I've spent a lot of time debunking silly conspiracy claims in my time: NASA faked the moon landings; the Mayan calendar predicted the end of the world in 2012; a mysterious planet named Nibiru would wipe out life on Earth in 2003; the government created fake snow in Atlanta that wouldn't melt and scorched when burned — I've even debunked government officials who claim other government officials are covering up conspiracies.
So when I say I haven't bothered debunking chemtrails because they're too goofy even for me, you can glean how I really feel about them.
Still, a handful of people are extremely devoted to the idea that the government is spraying us with chemicals from airplanes, and what you think are simple contrails are actually high doses of mind-altering (or climate altering) chemical compounds meant to keep us under control, I mean, come on, wake up sheeple!
In fact, when you see clouds coming from airplanes they really are just the product of condensation of water vapor. But why let facts get in the way of a good conspiracy?
Still, it's worth trying. That's why scientists from the University of California at Irvine and the Carnegie Institute got together and researched the topic. They knew they wouldn't convince the conspiracy theorists, but having a solid source of objective science might help inform the public discourse.
Given how anti-science so many members of Congress can be, I don't think there's any idea too silly for them to not take seriously.
They surveyed hundreds of experts in contrails as well as those who study atmospheric deposition (how various chemicals fall to the ground from the air), presenting them with the evidence provided on various chemtrail websites (mostly in the form of photos of airplane trails and analyses of water and soil samples), asking them to evaluate it.
In the end, 77 scientists reported back, and the results were not terribly surprising. All but one of the scientists said they had encountered no evidence of a secret large-scale atmospheric program, or SLAP. Everything they saw on the conspiracy websites showed that what they were seeing was the natural consequence of airplanes flying around all on their own without government nefariousness.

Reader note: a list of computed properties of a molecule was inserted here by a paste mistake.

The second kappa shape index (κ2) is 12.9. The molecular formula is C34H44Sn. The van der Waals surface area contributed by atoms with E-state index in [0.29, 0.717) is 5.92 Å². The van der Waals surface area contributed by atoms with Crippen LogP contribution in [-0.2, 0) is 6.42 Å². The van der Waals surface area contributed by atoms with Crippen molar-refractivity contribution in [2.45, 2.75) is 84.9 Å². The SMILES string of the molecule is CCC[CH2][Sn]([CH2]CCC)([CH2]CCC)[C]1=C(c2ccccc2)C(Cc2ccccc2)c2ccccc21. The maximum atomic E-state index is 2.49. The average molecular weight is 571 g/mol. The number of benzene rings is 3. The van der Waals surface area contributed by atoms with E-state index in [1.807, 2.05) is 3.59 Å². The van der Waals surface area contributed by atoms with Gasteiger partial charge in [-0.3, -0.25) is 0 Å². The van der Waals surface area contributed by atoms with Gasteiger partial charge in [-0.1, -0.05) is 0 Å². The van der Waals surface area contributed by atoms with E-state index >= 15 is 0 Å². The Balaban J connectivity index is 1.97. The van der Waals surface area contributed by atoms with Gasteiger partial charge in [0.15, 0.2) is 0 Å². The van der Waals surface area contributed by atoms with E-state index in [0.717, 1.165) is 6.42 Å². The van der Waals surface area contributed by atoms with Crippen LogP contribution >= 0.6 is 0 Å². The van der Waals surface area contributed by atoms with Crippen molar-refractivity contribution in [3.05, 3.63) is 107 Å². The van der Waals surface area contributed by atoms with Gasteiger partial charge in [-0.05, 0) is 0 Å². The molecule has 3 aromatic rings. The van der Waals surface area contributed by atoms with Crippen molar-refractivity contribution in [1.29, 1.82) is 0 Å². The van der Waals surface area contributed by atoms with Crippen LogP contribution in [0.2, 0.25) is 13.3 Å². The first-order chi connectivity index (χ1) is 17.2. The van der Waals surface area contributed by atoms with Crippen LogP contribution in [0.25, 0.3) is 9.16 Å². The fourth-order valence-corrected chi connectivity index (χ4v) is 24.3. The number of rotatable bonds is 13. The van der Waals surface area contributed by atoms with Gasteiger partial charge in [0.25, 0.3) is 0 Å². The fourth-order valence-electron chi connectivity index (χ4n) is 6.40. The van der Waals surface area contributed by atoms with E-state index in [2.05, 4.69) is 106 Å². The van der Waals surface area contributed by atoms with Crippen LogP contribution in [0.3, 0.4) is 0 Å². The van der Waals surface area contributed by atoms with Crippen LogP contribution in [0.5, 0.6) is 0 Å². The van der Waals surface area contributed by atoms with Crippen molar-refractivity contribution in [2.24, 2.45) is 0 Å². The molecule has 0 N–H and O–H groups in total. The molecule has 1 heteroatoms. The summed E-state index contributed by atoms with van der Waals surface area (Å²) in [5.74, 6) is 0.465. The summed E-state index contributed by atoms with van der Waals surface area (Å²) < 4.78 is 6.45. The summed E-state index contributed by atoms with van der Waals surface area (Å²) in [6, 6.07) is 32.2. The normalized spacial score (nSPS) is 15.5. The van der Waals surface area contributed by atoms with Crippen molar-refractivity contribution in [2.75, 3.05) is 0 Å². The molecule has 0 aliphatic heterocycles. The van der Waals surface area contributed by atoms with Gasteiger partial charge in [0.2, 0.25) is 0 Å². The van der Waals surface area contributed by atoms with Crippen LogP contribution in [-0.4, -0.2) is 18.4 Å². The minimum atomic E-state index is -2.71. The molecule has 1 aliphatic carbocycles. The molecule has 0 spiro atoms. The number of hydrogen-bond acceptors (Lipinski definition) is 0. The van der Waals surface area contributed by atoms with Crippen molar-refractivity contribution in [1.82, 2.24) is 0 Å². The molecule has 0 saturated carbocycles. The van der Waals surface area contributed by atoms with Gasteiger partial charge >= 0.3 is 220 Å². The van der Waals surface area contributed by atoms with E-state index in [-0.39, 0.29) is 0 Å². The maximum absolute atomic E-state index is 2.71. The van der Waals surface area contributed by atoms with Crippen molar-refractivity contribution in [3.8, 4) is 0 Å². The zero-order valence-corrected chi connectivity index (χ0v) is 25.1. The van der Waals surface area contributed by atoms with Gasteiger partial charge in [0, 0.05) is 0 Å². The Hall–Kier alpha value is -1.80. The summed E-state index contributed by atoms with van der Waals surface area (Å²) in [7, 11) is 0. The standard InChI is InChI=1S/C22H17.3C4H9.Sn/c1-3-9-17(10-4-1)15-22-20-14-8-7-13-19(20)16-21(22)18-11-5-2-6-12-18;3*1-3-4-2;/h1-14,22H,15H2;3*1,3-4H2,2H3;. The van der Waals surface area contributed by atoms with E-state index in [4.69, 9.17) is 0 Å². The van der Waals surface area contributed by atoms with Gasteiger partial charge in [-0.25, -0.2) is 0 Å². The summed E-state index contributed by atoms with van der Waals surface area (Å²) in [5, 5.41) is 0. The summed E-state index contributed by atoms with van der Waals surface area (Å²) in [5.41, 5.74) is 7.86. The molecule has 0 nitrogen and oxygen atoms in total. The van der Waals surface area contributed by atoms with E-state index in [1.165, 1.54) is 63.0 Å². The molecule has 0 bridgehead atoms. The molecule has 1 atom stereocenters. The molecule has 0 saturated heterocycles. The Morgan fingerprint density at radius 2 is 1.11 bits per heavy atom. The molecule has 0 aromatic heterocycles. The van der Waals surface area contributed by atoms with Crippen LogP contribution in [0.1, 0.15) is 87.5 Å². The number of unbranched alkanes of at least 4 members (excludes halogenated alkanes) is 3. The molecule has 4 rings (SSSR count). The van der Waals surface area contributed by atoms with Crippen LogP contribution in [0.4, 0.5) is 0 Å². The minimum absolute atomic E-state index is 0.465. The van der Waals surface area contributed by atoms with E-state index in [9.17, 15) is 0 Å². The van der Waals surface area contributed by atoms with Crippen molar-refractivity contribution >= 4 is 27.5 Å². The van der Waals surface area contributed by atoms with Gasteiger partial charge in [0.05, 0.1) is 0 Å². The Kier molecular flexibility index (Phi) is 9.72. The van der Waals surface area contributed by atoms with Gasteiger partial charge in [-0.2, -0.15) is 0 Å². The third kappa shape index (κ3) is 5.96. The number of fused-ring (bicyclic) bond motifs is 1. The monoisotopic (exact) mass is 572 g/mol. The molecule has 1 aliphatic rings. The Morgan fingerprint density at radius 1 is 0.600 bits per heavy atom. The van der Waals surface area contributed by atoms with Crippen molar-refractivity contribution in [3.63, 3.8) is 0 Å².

Of course, the first thing you'll notice is the one scientist who dissented. In that case, it's hardly a smoking gun:
The one participant who answered yes said the evidence she had come across was "high levels of atmospheric barium in a remote area with standard 'low' soil barium." In other words, they found some unusually high amounts of barium, which hardly supports the idea of wide-spread cover-ups of mind control techniques and it sounds like the scientist in question was simply saying he or she can't rule SLAP out, which is far different from saying it's real. The research is actually rather interesting, and I encourage you to read it. But as the authors note, it won't make a dent in the conspiracy theories. The first thing you'll find out when you deal with people like that is that any evidence against them is part of the cover-up. This is what I call a philosophical cul-de-sac; they've removed themselves from any possible evidence and criticism, and at that point I've learned to walk away.
I'm glad these scientists went to the effort, even though it may seem silly. Conspiracy theorists usually don't make a big splash in real life, but if they get the ear of a politician, time, money, and effort can indeed be wasted, sometimes on a big scale. Given how anti-science so many members of Congress can be, I don't think there's any idea too silly for them to not take seriously.
If Congress critters think the Earth is cooling, that it's only 6,000 years old, that vaccines are dangerous, and that the existence of snow disproves global warming, then chemtrails don't seem like that much of a stretch. — Slate.com